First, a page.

The art of pizza-making

April 22, 2021   ·   0 Comments

By Anthony Carnovale

There’s an art to making a good pizza. And I think it’s safe to say, that you won’t see it at any of the popular pizza places that are currently shucking pies in Orangeville. In North America, like Orangeville, most pizzas are sold like fast-food items- something that is cheap, quick, and convenient.

Growing up, my mother made English muffin pizzas; my grandmother made half-sheet pizzas with hot dogs (because hots dogs were cheaper than pepperoni). In elementary school, my friends and I would venture over to Pizza Pizza, where for two bucks, we smashed a pepperoni slice and chased it with a can of pop. Like most immature palates, we didn’t know what was good for us. If it was covered in cheese and meat, we stuffed ourselves like a panzerotti. I’ve learned a lot about pizza since those days.

I’ve been making my own pizza for over ten years, now. I don’t know how, or why I started, but once I did, I couldn’t stop. I don’t mess around when it comes to pizza. I’m not a pizzaiolo (professional pizza maker), but I’m starting to wish I was. The ingredients for a good pizza are flour, water, yeast, salt, tomatoes and cheese. Simple enough. It’s what you do with, and where you source, these ingredients that makes all the difference (my dough sits in the fridge for three days). I read books and watch pizza documentaries. Pizza has become a thing. I walk around the house with a pizza cookbook and read it whenever I can find the time.

One day, my son asked me: ‘Daddy, if you’ve been making pizzas for so long now, how come you still need to follow a recipe?’ The truth is: I was afraid to make a mistake. You see, I’ve got some serious food critics around the table each night (my son and daughter think their Bobby Flay and Giada de Laurentis). To keep the family happy, I’m going to follow the advice of industry experts, people like: Ken Forkish, Marc Vetri, Franco Pepe, Stefano Callegari.

Listening to the experts is something I wish the Ontario government would have done throughout this pandemic. Doug Ford’s response to the COVID crisis, in particular, to the third wave, has been anemic at best; it reminds me of a Dr. Oetker’s frozen pizza. I recently drove through downtown Orangeville; it didn’t look like a stay-at-home order had been issued. People were lining up at cannabis outlets, coffee shops, retail stores, and the library. I’m concerned; I’m worried; I’m confused. And by all accounts, I’m not the only one. Ford’s prescription to get us out this looks like an old recipe card with illegible writing.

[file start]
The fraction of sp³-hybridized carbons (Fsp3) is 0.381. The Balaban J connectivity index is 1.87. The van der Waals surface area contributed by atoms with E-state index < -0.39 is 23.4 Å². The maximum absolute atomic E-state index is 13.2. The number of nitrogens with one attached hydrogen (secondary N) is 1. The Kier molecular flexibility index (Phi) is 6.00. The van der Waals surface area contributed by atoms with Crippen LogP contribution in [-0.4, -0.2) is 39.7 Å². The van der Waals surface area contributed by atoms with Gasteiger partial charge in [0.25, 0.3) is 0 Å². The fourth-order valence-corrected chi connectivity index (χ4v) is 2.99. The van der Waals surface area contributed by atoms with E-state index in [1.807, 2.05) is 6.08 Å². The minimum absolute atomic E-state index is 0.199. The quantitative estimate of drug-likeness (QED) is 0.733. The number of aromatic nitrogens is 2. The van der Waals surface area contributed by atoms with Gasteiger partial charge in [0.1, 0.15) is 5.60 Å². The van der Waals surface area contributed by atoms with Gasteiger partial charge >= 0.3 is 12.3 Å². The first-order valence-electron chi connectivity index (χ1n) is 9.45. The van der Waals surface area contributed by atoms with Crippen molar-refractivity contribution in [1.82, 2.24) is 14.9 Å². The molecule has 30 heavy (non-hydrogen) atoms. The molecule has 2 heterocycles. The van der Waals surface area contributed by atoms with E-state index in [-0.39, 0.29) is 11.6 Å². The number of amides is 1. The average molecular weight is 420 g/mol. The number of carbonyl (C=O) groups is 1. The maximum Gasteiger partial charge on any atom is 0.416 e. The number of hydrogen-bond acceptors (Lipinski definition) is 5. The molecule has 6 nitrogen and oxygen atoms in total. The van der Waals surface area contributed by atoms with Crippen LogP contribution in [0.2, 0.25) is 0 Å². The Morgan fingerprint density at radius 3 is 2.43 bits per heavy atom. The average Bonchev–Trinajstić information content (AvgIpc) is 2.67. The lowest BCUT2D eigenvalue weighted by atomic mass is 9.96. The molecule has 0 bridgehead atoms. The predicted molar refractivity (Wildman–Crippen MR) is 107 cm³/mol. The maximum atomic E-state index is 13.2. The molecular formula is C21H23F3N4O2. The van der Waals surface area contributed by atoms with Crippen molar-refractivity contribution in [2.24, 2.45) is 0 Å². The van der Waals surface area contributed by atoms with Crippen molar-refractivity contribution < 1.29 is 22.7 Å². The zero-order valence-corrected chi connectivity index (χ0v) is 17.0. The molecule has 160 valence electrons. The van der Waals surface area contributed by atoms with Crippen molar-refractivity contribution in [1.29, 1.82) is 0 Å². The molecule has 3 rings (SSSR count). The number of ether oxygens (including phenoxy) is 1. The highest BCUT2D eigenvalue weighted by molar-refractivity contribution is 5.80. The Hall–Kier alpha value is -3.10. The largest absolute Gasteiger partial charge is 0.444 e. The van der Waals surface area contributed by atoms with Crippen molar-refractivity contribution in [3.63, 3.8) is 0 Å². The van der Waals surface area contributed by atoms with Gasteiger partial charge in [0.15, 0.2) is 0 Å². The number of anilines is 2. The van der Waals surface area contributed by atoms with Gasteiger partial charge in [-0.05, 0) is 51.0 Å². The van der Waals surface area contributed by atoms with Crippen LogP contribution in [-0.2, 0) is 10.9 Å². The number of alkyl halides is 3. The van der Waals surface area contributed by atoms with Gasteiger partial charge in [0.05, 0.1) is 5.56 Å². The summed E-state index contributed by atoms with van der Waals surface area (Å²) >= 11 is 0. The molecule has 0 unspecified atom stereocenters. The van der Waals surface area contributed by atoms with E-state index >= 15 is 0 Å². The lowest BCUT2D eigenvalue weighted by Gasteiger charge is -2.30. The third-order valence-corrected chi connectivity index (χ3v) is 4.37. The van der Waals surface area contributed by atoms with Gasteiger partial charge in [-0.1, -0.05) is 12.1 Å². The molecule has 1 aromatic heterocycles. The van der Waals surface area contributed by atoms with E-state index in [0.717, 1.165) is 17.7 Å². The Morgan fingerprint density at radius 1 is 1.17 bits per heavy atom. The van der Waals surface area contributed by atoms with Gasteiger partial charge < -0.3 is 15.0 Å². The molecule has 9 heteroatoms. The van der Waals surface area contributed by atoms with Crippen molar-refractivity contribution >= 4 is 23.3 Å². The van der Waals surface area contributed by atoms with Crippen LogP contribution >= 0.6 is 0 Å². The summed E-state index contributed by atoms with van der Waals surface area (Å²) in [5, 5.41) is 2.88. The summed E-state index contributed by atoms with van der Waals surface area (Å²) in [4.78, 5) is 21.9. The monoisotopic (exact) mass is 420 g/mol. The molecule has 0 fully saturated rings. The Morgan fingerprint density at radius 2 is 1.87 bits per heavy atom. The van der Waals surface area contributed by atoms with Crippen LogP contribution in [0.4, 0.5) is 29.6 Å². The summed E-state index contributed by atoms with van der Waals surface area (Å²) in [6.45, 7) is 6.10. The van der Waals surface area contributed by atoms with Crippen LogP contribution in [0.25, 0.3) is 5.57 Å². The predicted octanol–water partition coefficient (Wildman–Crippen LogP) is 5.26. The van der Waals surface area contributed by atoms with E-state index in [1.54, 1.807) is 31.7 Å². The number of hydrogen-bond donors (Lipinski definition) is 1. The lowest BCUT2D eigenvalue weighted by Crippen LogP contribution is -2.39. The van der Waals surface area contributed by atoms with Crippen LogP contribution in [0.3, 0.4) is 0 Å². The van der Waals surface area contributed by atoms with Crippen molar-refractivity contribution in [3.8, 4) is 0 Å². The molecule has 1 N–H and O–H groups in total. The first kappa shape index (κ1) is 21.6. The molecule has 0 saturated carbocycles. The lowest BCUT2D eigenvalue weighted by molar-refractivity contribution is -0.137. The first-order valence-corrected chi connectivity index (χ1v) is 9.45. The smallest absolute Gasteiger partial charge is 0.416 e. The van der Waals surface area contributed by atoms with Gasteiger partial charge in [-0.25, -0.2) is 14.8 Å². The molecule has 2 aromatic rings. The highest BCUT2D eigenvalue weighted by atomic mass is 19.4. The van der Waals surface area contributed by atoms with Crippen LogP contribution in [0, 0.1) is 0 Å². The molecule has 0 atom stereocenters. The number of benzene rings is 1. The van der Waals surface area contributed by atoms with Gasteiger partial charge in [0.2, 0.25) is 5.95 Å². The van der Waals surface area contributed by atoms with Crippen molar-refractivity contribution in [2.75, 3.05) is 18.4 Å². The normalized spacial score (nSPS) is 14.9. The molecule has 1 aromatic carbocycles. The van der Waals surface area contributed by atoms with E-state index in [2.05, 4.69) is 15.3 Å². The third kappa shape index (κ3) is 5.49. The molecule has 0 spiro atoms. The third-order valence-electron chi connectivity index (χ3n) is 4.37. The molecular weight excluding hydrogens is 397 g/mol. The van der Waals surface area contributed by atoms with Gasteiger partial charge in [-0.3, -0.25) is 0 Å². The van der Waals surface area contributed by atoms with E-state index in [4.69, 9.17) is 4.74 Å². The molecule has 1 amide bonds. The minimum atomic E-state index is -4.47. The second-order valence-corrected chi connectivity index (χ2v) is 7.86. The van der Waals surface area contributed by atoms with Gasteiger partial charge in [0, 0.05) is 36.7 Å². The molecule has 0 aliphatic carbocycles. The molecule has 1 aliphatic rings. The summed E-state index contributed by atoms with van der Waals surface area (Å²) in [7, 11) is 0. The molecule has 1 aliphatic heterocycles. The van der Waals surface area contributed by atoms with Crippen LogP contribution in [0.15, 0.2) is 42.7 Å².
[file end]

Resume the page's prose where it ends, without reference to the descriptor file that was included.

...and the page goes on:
The restrictions he imposed throughout each wave defy logic (golf courses open, patios closed). One day, the government announces that restaurants could soon open; a couple of weeks later, they instigate a stay-at-home order (after restaurants had already spent thousands of dollars preparing to reopen). We were told to stay within our own households over the Thanksgiving weekend; and, then we were told to keep gatherings to a minimum and to exercise our due diligence.

An editorial in last Saturday’s Globe and Mail quoted Sylvia Jones, after she was asked why the province waited so long to introduce more stringent public health measures, after being warned, by their own experts, that a third wave was upon us: “We wanted to make sure that the modelling was actually showing up in our hospitals.” Uhm, what? This isn’t experimenting with different types of yeasts and cheeses. We’re not talking pizza; we’re talking lives here. Please, go back and read her statement again.

This week, Education Minister Stephen Lecce announced schools would be opening after the spring break; only to have Ford announce, a day later, that schools would remain closed until the stay-at-home order is lifted. When asked why the message had changed, Ford admitted to not knowing that things were going to get this bad. Huh? I mean, I knew schools weren’t going to reopen based on what I was reading, and hearing, from the medical experts —why didn’t he?

I get these are challenging times, but it’s clear that the Ford government has been making things up throughout this entire pandemic. Doug Ford, like an all-you-can-eat pizzeria, is trying to be all things to all people. People are confused, and his mixed-messages, and colour codes, have only exacerbated our pandemic fatigue. If he had a clue, perhaps Ontario would be further ahead, closer to returning to normal —like some provinces, like Australia, New Zealand, Japan, South Korea, England, for example.

I get it: we can all learn from failure. I recently sourced some flour from a mill out in Beeton. I was so excited to try it out; I was so disappointed with the results. The dough came out brown, chewy and didn’t cook the way that I had hoped. For the first time since I started making pizzas I messed with a recipe — and lost. It was just a pizza. When lives are on the line, I’d rather stick to a recipe that is guaranteed to work, a recipe that is going to save lives, and get us out of this mess once and for all.

Hopefully, in the not-to-distant-future, I’d like for all of you to try a slice of my homemade pizza. Its handmade, hand rolled and won’t have any pineapple on it —the recipe doesn’t call for it.

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